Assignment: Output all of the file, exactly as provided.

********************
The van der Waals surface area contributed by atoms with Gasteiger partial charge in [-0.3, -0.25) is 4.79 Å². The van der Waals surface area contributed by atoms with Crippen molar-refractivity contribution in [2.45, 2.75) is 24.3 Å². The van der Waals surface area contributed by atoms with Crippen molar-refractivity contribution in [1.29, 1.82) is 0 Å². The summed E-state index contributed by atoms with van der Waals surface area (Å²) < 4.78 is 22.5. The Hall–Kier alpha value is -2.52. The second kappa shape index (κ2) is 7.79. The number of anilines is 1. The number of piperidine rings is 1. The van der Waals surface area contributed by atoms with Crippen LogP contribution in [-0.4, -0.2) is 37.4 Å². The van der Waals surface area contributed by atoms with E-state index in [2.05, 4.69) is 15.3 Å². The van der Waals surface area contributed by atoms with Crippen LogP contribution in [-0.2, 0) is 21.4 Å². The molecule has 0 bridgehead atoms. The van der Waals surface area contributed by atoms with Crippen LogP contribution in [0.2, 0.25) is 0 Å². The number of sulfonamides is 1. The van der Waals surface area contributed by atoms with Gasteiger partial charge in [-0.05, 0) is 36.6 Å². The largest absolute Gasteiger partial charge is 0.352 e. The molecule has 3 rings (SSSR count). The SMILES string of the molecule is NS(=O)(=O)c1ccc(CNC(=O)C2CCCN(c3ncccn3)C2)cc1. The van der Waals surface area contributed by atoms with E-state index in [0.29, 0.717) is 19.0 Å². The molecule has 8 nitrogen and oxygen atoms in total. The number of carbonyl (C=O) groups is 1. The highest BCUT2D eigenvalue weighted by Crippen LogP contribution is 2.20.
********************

The van der Waals surface area contributed by atoms with Gasteiger partial charge in [-0.3, -0.25) is 4.79 Å². The van der Waals surface area contributed by atoms with Crippen molar-refractivity contribution in [2.45, 2.75) is 24.3 Å². The van der Waals surface area contributed by atoms with Crippen molar-refractivity contribution in [1.29, 1.82) is 0 Å². The summed E-state index contributed by atoms with van der Waals surface area (Å²) < 4.78 is 22.5. The Hall–Kier alpha value is -2.52. The second kappa shape index (κ2) is 7.79. The number of anilines is 1. The number of piperidine rings is 1. The van der Waals surface area contributed by atoms with Crippen LogP contribution in [-0.4, -0.2) is 37.4 Å². The van der Waals surface area contributed by atoms with E-state index in [2.05, 4.69) is 15.3 Å². The van der Waals surface area contributed by atoms with Crippen LogP contribution in [-0.2, 0) is 21.4 Å². The molecule has 0 bridgehead atoms. The van der Waals surface area contributed by atoms with Crippen LogP contribution in [0.2, 0.25) is 0 Å². The number of sulfonamides is 1. The van der Waals surface area contributed by atoms with Gasteiger partial charge in [-0.05, 0) is 36.6 Å². The largest absolute Gasteiger partial charge is 0.352 e. The molecule has 3 rings (SSSR count). The SMILES string of the molecule is NS(=O)(=O)c1ccc(CNC(=O)C2CCCN(c3ncccn3)C2)cc1. The van der Waals surface area contributed by atoms with E-state index in [0.29, 0.717) is 19.0 Å². The molecule has 8 nitrogen and oxygen atoms in total. The number of carbonyl (C=O) groups is 1. The highest BCUT2D eigenvalue weighted by Crippen LogP contribution is 2.20.